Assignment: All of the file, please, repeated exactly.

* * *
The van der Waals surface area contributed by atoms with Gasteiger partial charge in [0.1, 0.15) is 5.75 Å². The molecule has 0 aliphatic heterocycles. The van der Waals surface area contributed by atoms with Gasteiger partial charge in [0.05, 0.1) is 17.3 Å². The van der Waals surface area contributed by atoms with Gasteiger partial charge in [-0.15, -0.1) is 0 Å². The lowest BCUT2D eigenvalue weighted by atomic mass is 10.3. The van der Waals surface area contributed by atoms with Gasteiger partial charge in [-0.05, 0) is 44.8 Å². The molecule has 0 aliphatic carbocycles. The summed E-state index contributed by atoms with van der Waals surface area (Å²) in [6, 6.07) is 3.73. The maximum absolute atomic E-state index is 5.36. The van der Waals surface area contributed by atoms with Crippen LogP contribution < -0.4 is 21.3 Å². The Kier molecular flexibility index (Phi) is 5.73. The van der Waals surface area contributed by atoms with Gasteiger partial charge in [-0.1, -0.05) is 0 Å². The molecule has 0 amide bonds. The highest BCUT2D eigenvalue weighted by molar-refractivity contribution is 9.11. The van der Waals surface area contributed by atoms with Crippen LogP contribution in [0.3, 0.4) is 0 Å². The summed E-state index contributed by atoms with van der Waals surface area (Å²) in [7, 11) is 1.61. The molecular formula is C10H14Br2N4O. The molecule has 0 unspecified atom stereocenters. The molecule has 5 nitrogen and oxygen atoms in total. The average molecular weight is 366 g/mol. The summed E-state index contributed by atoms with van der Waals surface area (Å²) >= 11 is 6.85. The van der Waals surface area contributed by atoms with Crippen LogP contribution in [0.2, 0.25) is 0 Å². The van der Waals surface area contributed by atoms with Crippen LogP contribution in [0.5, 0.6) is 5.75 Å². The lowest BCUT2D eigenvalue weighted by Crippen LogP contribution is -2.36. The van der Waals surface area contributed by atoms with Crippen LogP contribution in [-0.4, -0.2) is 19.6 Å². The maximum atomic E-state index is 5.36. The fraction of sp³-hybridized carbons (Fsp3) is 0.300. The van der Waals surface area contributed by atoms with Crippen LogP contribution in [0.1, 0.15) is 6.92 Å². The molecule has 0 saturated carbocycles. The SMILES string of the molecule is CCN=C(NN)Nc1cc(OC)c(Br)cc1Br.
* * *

The van der Waals surface area contributed by atoms with Gasteiger partial charge in [0.1, 0.15) is 5.75 Å². The molecule has 0 aliphatic heterocycles. The van der Waals surface area contributed by atoms with Gasteiger partial charge in [0.05, 0.1) is 17.3 Å². The van der Waals surface area contributed by atoms with Gasteiger partial charge in [-0.15, -0.1) is 0 Å². The lowest BCUT2D eigenvalue weighted by atomic mass is 10.3. The van der Waals surface area contributed by atoms with Gasteiger partial charge in [-0.05, 0) is 44.8 Å². The molecule has 0 aliphatic carbocycles. The summed E-state index contributed by atoms with van der Waals surface area (Å²) in [6, 6.07) is 3.73. The maximum absolute atomic E-state index is 5.36. The van der Waals surface area contributed by atoms with Crippen LogP contribution < -0.4 is 21.3 Å². The Kier molecular flexibility index (Phi) is 5.73. The van der Waals surface area contributed by atoms with Gasteiger partial charge in [-0.1, -0.05) is 0 Å². The molecule has 0 amide bonds. The highest BCUT2D eigenvalue weighted by molar-refractivity contribution is 9.11. The van der Waals surface area contributed by atoms with Crippen LogP contribution in [0.3, 0.4) is 0 Å². The summed E-state index contributed by atoms with van der Waals surface area (Å²) in [7, 11) is 1.61. The molecular formula is C10H14Br2N4O. The molecule has 0 unspecified atom stereocenters. The molecule has 5 nitrogen and oxygen atoms in total. The average molecular weight is 366 g/mol. The summed E-state index contributed by atoms with van der Waals surface area (Å²) >= 11 is 6.85. The van der Waals surface area contributed by atoms with Crippen LogP contribution in [0.2, 0.25) is 0 Å². The van der Waals surface area contributed by atoms with Crippen LogP contribution in [0.5, 0.6) is 5.75 Å². The lowest BCUT2D eigenvalue weighted by Crippen LogP contribution is -2.36. The van der Waals surface area contributed by atoms with Crippen LogP contribution in [-0.4, -0.2) is 19.6 Å². The maximum atomic E-state index is 5.36. The fraction of sp³-hybridized carbons (Fsp3) is 0.300. The van der Waals surface area contributed by atoms with Crippen LogP contribution in [0.1, 0.15) is 6.92 Å². The molecule has 0 saturated carbocycles. The SMILES string of the molecule is CCN=C(NN)Nc1cc(OC)c(Br)cc1Br.